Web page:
“Today, our fellow citizens, our way of life, our very freedom came under
attack in a series of deliberate and deadly terrorist acts… But they have failed. Our country is
strong.” – President George W. Bush, Sept. 11, 2001.
Those words, spoken by President Bush to a nation in despair and distress after Osama bin Laden’s attack on New York World Trade Center, The Pentagon and in Pennsylvania, brought about immense acts of kindness between Americans.
The day following the attacks, many will recount that it appeared race, gender and ethnicity didn’t matter, yet there is a good portion of the American population who either barely remember 9/11 or hadn’t been born yet. The Class of 2020 is the first graduating class that was not alive for the events of 9/11.
Besides being one of the first major events to receive mainstream press attention, not everything has to be ‘just another event in history’. Americans rallied together to save those who became trapped in the burning towers, and ultimately lost their lives in the effort. More effort has been put into preserving the memory of the day, including the 9/11 Memorial and Museum, countless documentaries and innumerable moments of silences.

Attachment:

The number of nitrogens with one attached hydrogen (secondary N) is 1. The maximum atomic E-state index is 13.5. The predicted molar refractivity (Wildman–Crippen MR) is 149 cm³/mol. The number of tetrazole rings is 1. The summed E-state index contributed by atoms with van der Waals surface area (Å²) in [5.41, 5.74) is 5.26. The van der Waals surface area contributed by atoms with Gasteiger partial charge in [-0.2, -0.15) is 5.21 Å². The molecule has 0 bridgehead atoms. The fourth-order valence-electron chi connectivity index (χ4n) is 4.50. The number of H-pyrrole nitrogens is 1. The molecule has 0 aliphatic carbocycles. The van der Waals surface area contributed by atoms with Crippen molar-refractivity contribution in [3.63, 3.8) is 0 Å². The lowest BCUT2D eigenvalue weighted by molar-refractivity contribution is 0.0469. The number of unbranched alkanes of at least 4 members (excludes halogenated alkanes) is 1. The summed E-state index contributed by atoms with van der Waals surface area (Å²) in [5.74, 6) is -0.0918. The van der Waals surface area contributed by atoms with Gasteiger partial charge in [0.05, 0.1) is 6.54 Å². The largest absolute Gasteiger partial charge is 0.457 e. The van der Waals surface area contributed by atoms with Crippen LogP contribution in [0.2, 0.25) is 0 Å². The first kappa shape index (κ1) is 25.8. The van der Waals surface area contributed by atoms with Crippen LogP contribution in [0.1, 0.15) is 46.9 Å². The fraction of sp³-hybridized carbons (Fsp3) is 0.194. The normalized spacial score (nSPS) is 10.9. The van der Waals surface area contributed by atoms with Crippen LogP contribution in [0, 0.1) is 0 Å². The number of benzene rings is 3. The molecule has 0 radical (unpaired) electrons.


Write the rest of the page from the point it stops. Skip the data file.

The reason that we shouldn’t stop teaching about 9/11 is the influence it had on America’s daily life. 9/11 changed airport security measures, it changed the perception Americans had on citizens of other countries, especially those from the Middle East. 9/11 isn’t just a memorable day, it’s a turning point in American history. It marked the end of the America that people had come to love, an end to America’s naivety.
That’s why we keep teaching 9/11 as an important event, to show the impact, preserve the memory of those who died because of another person’s hate, and to remember that there was a time in history when we put aside our differences to mourn after a tragedy.